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Dean's List Grows Longer and Longer

NEWS FEATURE

By Jaleh Poorooshasb

Harvard students have it easy these days.

In the '20s a student's chances of being placed on the Dean's List were less than one-half of what they are now and the chances of making Group I were less than one-fifth of what they are today.

Last year, the Dean's List included 78 per cent of the student body with 11 percent in Group I, 38 per cent in Group II and 29 per cent in Group III.

Overall grade point averages have been rising over the past 50 years. Reports for Harvard College show that in the '20s, about 20 per cent of the student body was on the Dean's List while the average for the '30s was 26 per cent. Thirty-seven percent made the list for the academic year 1949-50 and 65 per cent for 1967-68.

Group rankings are calculated annually. Group I comprises students with an overall grade point average of at least A minus, Group II at least a B plus average and Group III at least a B minus. The Dean's List includes all students in Groups I, II or III.

Sources contacted yesterday attributed the rise in grade point averages to more liberal grading and an increasingly competitive student body.

Dean K. Whitla, director of the Office of Instructional Research and Evaluation said yesterday Faculty tendencies towards more liberal grading "just came about of their own accord," independently of any University policies.

Barbara L. Norton '38, executive secretary of the Radcliffe alumnae association said yesterday in the '30s "people were not as motivated to seek honors and competition was less intense."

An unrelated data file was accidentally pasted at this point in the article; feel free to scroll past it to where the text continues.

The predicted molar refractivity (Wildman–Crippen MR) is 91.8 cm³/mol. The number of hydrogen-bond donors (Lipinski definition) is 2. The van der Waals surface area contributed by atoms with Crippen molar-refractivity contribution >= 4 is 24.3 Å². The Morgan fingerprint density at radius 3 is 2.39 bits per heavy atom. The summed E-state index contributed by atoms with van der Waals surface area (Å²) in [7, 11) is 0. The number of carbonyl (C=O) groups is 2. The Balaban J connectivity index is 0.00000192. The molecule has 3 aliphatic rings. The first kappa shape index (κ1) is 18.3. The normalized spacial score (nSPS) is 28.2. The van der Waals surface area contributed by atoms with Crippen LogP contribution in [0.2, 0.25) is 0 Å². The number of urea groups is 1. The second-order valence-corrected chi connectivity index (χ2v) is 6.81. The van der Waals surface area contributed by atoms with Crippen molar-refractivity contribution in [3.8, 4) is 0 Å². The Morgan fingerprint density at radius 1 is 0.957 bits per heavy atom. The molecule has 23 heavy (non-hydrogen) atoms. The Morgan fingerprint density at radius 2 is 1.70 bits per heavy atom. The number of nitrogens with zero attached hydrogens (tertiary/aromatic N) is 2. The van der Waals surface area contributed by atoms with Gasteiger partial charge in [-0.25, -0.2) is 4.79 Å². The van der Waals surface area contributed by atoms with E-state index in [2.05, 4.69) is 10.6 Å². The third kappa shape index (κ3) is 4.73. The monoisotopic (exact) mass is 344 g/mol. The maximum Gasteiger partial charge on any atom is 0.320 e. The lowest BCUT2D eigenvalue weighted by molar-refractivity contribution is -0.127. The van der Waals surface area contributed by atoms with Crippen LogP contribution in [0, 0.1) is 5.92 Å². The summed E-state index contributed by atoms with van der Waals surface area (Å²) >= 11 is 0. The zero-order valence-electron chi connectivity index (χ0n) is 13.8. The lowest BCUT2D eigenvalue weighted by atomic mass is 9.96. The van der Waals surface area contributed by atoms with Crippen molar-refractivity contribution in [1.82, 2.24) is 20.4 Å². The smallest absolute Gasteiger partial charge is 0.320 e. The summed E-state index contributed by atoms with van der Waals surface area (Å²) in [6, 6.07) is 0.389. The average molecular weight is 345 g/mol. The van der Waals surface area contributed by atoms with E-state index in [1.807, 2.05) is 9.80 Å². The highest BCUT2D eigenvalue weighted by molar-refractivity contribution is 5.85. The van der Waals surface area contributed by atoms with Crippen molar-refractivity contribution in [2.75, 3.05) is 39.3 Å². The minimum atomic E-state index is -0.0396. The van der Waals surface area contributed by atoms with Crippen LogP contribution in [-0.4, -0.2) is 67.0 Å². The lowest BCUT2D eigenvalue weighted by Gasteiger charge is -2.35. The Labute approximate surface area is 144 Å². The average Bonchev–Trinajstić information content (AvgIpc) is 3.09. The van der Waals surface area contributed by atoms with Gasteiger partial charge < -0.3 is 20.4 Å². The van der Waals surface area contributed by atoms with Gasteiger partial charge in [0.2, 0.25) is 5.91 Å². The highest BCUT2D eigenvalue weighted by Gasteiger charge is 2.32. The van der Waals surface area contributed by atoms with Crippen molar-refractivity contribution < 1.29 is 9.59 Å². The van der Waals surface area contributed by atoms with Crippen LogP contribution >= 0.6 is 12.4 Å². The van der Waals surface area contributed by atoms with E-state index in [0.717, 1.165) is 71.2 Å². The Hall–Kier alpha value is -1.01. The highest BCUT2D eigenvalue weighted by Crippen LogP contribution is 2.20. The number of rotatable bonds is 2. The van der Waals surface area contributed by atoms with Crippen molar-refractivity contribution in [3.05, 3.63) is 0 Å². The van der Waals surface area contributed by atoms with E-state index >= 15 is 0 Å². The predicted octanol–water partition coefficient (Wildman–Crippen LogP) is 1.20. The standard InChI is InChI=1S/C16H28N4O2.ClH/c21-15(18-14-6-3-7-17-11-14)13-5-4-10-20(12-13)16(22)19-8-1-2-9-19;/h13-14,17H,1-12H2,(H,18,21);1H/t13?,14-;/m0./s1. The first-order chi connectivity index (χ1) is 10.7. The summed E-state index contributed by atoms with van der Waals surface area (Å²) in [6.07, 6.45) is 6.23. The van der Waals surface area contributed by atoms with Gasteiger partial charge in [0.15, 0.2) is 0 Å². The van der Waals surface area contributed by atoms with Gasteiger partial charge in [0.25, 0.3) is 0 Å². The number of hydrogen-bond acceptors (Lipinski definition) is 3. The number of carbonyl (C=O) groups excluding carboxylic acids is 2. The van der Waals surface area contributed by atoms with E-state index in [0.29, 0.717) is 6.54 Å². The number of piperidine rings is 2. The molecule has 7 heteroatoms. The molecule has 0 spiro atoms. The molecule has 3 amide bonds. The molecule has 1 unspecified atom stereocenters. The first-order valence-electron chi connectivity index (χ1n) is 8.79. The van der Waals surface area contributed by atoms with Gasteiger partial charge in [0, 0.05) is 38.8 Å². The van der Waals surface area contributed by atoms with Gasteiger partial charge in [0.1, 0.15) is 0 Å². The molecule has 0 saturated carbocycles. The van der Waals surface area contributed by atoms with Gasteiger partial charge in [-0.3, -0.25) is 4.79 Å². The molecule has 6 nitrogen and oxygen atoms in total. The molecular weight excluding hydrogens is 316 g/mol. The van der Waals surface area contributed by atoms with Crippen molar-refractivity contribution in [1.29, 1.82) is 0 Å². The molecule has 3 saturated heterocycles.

Whitla added that applicant pools have been growing over the years, contributing to an academically stronger student population.

Critical Information

Radcliffe women have always had higher grade point averages than Harvard men. Last year, 80 per cent of women undergraduates were included on the Dean's List with 77 per cent of the male undergraduate population on the list.

University sources yesterday suggested that a more stringent admissions procedure and smaller classes for women may have contributed to their superior academic performance in the past.

Others suggested that women perform better than men academically because they mature earlier and tend to opt for concentrations in the humanities which generally award higher grades than the traditionally male-dominated concentrations such as math and the sciences.

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